Experts call for age-specific options
By Chris Klingenberg
With head trauma becoming increasingly worrisome in sports these days, a significant concern is whether the same protocols for clearing an athlete to return to sports should be used in both adults and children. Research from Cincinnati Children’s Hospital Medical Center suggests that the Balance Error Scoring System (BESS) may not be as useful for assessing postural sway after concussion in children as it is in the college athletes for whom it was originally developed.
“The BESS has a number of limitations when being applied to the pediatric population,” said Catherine Quatman-Yates, DPT, PhD, an assistant professor in the Department of Pediatrics and first author of the study. “First, it was designed as a sideline test and is best when you have preinjury baseline scores to compare to a postinjury performance. These are rarely available for children. Second, the balance challenges that the BESS utilizes are not specific to postinjury changes. Age- and maturation-related factors can also significantly affect a child or adolescent’s performance on the BESS, so it can be difficult to know if the errors are related to an injury or to other factors, even when baseline scores are available.”
Quatman-Yates and colleagues assessed the reliability and validity of the BESS for use with children and adolescents with a recent diagnosis of mild traumatic brain injury and a cohort of age-, sex-, and activity-matched healthy peers. There were 20 children (13 boys) in each cohort; the mean age was 13.24 years. Participants from the injured cohort were assessed within 14 days of injury (mean, 7.42 days).
The researchers found significant differences between the injured and control participants for single-leg firm stance, tandem firm stance, single-leg foam stance, and total BESS score. Injury status uniquely explained 18.9% of the variance for single-leg firm stance, 20.7% of the variance for single-leg foam stance, and 19.5% of the variance for total BESS score.
Actual between-group differences for the corresponding mean BESS scores were small, however, ranging from 1.1 (out of 10) for single-leg foam stance to 3.45 (out of 60) for total score. The differences were not great enough to fall outside the within-rater and between-rater minimal detectable change estimates of 7.3 and 9.4 points, respectively, for youth athletes. The findings were published in the September 2014 issue of The Physician & Sportsmedicine.
The Cincinnati researchers found that, within the injured cohort, younger children were more likely than older children to commit errors during the BESS test, which raises another potential concern specific to youth athletes: A greater potential for errors also means a greater potential for rater mistakes in observing and recording errors correctly.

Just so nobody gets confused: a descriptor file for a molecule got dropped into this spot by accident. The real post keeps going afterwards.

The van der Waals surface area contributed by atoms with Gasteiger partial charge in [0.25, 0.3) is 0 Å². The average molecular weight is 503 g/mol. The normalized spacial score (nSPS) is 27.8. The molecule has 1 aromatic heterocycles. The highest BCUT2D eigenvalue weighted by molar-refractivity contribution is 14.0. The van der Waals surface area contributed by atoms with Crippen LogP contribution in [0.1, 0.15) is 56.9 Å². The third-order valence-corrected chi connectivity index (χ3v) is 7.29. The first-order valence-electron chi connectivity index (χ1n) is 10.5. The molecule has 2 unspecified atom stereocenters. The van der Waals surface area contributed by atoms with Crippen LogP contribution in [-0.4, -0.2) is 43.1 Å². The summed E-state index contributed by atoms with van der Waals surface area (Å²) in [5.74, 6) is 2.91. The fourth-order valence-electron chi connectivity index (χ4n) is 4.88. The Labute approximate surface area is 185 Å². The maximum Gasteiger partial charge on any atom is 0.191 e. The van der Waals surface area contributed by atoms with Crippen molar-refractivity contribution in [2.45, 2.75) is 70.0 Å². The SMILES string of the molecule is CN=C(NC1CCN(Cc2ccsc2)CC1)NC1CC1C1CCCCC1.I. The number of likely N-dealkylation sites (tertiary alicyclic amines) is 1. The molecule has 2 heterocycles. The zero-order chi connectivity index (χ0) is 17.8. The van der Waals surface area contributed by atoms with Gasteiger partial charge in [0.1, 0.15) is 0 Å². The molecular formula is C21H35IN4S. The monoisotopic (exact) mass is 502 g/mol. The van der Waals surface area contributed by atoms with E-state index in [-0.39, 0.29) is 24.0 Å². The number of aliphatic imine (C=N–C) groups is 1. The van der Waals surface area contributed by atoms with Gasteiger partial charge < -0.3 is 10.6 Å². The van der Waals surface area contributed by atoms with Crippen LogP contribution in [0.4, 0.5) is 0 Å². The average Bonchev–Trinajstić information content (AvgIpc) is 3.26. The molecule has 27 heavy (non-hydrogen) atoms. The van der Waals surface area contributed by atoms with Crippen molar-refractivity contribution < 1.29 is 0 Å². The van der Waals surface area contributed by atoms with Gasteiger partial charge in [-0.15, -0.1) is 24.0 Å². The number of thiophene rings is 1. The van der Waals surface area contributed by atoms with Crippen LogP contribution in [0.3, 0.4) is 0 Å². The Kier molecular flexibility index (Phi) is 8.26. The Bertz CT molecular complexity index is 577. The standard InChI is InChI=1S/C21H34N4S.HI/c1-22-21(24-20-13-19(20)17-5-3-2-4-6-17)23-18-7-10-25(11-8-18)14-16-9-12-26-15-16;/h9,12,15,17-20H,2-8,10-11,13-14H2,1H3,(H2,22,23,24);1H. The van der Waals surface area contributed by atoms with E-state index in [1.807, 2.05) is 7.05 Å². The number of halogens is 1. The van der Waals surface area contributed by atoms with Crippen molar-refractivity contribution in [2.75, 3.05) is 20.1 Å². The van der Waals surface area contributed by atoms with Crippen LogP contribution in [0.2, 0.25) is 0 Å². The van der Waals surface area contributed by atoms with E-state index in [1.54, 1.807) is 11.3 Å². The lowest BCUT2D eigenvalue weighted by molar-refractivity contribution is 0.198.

Typically in college athletes, using the BESS as part of a postconcussion assessment is more valuable when an athlete’s scores can be compared with a previously performed baseline test. In youth athletes, however, that isn’t always possible, Quatman-Yates said.
“A lot of times with kids the problem is there is no baseline,” she said. “Another problem is that when the kids go through puberty it is harder to hold a baseline. Plus, all kids go through changes at different times.”
Tamara McLeod, PhD, ATC, professor and director of the Athletic Training Program at A.T. Still University in Mesa, AZ, agreed that postconcussion assessment protocols for children should indeed be different from adult protocols.
“Yes, I think postural control is an important part of the assessment piece and should be done in all athletes,” McLeod said. “We do know that postural control is usually worse in younger children as they have not fully developed their postural control systems, so getting a baseline for them is important to have an individualized healthy comparison. We have used the Balance Error Scoring System in children as young as eight years. I think balance tests need to be developed for children that are age-specific.”
Researchers and clinicians are starting to explore other options for balance testing in children. Quatman-Yates said she is seeing increased use of the Force Play Test in children, in which postural control is assessed while the kids stand with two feet together and have their eyes open and closed for two minutes. And McLeod and colleagues have submitted an abstract to the upcoming 2015 annual meeting of the National Athletic Trainers Association that shows even children have good reliability in postural control when measured using Sway, an app that evaluates stability and reaction time, she said.
Chris Klingenberg is a freelance writer based in Massachusetts.
Quatman-Yates C, Hugentobler J, Ammon R, et al. The utility of the balance error scoring system for mild brain injury assessments in children and adolescents. Phys Sportsmed 2014;42(3):32-38.